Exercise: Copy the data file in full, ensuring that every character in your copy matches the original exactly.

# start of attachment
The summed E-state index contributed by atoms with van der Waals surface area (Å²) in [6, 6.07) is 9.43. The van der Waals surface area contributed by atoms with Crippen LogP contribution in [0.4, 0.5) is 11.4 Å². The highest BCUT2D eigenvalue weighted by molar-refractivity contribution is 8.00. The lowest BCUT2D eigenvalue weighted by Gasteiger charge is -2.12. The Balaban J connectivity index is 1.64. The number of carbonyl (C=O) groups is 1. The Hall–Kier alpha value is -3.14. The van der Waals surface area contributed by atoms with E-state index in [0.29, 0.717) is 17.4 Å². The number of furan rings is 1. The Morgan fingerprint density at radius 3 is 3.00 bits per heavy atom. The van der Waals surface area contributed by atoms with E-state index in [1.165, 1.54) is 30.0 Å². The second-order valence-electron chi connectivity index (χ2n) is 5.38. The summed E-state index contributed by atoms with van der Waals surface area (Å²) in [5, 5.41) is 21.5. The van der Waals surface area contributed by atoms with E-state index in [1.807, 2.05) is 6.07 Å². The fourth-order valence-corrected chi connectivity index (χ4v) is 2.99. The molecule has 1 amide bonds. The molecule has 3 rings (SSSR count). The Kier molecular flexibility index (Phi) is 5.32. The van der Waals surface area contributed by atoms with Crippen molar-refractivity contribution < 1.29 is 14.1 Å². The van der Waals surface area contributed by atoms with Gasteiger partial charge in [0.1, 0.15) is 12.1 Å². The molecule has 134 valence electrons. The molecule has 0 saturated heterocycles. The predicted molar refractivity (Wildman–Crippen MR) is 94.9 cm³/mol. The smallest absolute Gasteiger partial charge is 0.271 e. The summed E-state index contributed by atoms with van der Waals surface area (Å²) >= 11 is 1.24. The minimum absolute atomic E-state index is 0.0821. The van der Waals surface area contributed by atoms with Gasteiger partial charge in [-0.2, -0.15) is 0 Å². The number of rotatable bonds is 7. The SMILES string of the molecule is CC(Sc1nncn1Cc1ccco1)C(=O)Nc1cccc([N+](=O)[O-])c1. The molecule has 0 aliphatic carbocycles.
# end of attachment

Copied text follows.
The summed E-state index contributed by atoms with van der Waals surface area (Å²) in [6, 6.07) is 9.43. The van der Waals surface area contributed by atoms with Crippen LogP contribution in [0.4, 0.5) is 11.4 Å². The highest BCUT2D eigenvalue weighted by molar-refractivity contribution is 8.00. The lowest BCUT2D eigenvalue weighted by Gasteiger charge is -2.12. The Balaban J connectivity index is 1.64. The number of carbonyl (C=O) groups is 1. The Hall–Kier alpha value is -3.14. The van der Waals surface area contributed by atoms with E-state index in [0.29, 0.717) is 17.4 Å². The number of furan rings is 1. The Morgan fingerprint density at radius 3 is 3.00 bits per heavy atom. The van der Waals surface area contributed by atoms with E-state index in [1.165, 1.54) is 30.0 Å². The second-order valence-electron chi connectivity index (χ2n) is 5.38. The summed E-state index contributed by atoms with van der Waals surface area (Å²) in [5, 5.41) is 21.5. The van der Waals surface area contributed by atoms with E-state index in [1.807, 2.05) is 6.07 Å². The fourth-order valence-corrected chi connectivity index (χ4v) is 2.99. The molecule has 1 amide bonds. The molecule has 3 rings (SSSR count). The Kier molecular flexibility index (Phi) is 5.32. The van der Waals surface area contributed by atoms with Crippen molar-refractivity contribution < 1.29 is 14.1 Å². The van der Waals surface area contributed by atoms with Gasteiger partial charge in [0.1, 0.15) is 12.1 Å². The molecule has 134 valence electrons. The molecule has 0 saturated heterocycles. The predicted molar refractivity (Wildman–Crippen MR) is 94.9 cm³/mol. The smallest absolute Gasteiger partial charge is 0.271 e. The summed E-state index contributed by atoms with van der Waals surface area (Å²) >= 11 is 1.24. The minimum absolute atomic E-state index is 0.0821. The van der Waals surface area contributed by atoms with Gasteiger partial charge in [-0.2, -0.15) is 0 Å². The number of rotatable bonds is 7. The SMILES string of the molecule is CC(Sc1nncn1Cc1ccco1)C(=O)Nc1cccc([N+](=O)[O-])c1. The molecule has 0 aliphatic carbocycles.